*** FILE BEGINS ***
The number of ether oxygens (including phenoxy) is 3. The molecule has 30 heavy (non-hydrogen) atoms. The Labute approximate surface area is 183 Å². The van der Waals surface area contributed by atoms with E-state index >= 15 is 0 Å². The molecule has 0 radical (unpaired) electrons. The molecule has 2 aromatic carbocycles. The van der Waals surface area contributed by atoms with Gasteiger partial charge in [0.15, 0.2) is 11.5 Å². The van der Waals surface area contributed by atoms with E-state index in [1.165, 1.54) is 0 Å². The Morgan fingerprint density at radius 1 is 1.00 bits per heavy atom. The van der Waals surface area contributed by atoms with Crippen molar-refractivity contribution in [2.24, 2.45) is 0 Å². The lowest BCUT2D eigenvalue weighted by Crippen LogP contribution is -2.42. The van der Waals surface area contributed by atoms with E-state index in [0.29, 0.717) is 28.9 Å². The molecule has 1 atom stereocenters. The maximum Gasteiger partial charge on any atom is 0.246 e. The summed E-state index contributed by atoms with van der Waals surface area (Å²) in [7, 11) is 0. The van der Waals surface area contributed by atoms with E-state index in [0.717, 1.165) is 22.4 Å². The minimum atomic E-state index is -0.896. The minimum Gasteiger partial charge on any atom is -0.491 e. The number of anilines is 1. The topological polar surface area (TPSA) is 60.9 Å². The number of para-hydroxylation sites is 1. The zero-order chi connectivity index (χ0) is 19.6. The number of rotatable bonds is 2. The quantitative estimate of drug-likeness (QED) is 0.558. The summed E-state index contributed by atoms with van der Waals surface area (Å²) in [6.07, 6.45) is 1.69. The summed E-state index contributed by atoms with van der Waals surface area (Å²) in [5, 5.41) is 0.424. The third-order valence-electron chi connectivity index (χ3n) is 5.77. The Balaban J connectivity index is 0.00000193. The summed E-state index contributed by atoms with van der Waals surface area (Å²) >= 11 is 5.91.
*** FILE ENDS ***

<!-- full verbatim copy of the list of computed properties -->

The number of ether oxygens (including phenoxy) is 3. The molecule has 30 heavy (non-hydrogen) atoms. The Labute approximate surface area is 183 Å². The van der Waals surface area contributed by atoms with E-state index >= 15 is 0 Å². The molecule has 0 radical (unpaired) electrons. The molecule has 2 aromatic carbocycles. The van der Waals surface area contributed by atoms with Gasteiger partial charge in [0.15, 0.2) is 11.5 Å². The van der Waals surface area contributed by atoms with E-state index in [1.165, 1.54) is 0 Å². The Morgan fingerprint density at radius 1 is 1.00 bits per heavy atom. The van der Waals surface area contributed by atoms with Crippen molar-refractivity contribution in [2.24, 2.45) is 0 Å². The lowest BCUT2D eigenvalue weighted by Crippen LogP contribution is -2.42. The van der Waals surface area contributed by atoms with E-state index in [0.29, 0.717) is 28.9 Å². The molecule has 1 atom stereocenters. The maximum Gasteiger partial charge on any atom is 0.246 e. The summed E-state index contributed by atoms with van der Waals surface area (Å²) in [7, 11) is 0. The van der Waals surface area contributed by atoms with E-state index in [0.717, 1.165) is 22.4 Å². The minimum atomic E-state index is -0.896. The minimum Gasteiger partial charge on any atom is -0.491 e. The number of anilines is 1. The topological polar surface area (TPSA) is 60.9 Å². The number of para-hydroxylation sites is 1. The zero-order chi connectivity index (χ0) is 19.6. The number of rotatable bonds is 2. The quantitative estimate of drug-likeness (QED) is 0.558. The summed E-state index contributed by atoms with van der Waals surface area (Å²) in [6.07, 6.45) is 1.69. The summed E-state index contributed by atoms with van der Waals surface area (Å²) in [5, 5.41) is 0.424. The third-order valence-electron chi connectivity index (χ3n) is 5.77. The Balaban J connectivity index is 0.00000193. The summed E-state index contributed by atoms with van der Waals surface area (Å²) >= 11 is 5.91.